The St. Augustine Jewish Historical Society screened the feature film The Last Marranos on Tuesday, December 8 at 7 p.m. in the Gamache-Koger Theater on the first floor of the Ringhaver Student Center on the Flagler College Campus. The 64 minute long French film is in Portuguese with English subtitles. The movie screening portrayed the struggle for survival during the Spanish Inquisition was open to the public at no charge, the film was provided by the National Center for Jewish Film associated with Brandeis University. All were welcomed and a Q & A about the film followed. After the Q & A, First Coast.TV got a chance to speak with Rabbi Shapiro about the film.
As the City of St. Augustine celebrates it’s 450th Anniversary the Gullah Geechee Group hosted the 1st Mende Culture and Film Festival. This festival is to honor those unique Africans known as Gullah Geechee who settled on the shores of St Augustine in 1565 and to highlight those Gullah Geechee many of whom self emancipated to St. Augustine 150 years before the Civil War settled communities such as Fort Mose (1738) and Lincolnville and Armstrong (1866), after the Civil War. These 3 communities are in St. Johns County, Florida. The festival is being held in October to coincide with Governor Scott’s Gubernatorial Gullah Geechee Proclamation, which the Governor issues every October and has for the last 4 years highlighting the rich history and culture of these unique Africans known as Gullah Geechee who settled many Maroons communities and established some of the first militias protecting La Florida.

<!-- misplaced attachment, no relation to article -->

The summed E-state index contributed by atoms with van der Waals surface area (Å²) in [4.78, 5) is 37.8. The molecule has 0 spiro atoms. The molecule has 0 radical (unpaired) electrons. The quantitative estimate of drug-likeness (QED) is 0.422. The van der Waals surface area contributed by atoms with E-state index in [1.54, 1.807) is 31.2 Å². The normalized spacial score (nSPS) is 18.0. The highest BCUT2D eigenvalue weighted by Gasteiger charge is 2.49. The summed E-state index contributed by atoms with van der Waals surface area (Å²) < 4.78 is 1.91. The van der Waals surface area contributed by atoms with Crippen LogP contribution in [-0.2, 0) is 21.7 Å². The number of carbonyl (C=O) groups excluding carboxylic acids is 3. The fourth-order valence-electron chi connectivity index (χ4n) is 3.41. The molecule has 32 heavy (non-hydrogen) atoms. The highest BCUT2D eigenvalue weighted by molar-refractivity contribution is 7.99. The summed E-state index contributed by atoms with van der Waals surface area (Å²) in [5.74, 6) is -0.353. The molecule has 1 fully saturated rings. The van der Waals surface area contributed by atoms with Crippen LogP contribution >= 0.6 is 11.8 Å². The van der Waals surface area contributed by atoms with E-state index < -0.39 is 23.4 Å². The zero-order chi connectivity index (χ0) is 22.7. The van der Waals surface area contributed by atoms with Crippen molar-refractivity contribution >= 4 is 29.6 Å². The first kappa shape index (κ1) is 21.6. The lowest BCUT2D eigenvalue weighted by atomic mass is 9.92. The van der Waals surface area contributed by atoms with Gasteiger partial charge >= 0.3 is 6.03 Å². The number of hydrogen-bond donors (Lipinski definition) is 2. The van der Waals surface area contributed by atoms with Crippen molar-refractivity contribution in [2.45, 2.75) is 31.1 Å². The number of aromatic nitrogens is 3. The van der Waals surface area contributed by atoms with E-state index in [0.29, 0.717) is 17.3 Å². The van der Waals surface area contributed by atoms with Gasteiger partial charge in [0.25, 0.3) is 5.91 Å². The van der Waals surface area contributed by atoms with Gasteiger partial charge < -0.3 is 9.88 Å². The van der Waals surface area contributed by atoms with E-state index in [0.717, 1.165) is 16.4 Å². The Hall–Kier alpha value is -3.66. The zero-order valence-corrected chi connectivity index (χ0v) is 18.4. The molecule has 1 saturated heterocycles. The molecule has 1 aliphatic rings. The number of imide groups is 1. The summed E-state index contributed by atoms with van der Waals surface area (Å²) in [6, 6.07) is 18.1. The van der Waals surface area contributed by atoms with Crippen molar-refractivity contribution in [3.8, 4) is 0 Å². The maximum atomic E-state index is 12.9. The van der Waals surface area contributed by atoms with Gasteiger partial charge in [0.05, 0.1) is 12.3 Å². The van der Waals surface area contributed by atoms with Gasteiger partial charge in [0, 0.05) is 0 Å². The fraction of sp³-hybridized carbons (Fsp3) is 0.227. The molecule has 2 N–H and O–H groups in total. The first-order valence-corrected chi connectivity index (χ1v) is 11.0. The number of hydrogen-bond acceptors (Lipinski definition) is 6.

The festival had the Gechee Gullah Ring Shouters perform, basket weaving and other arts. Many films related to the Mende topic were showed to a packed audience. The festival continues in Miami & Ft Lauderdale. FL in January 2016.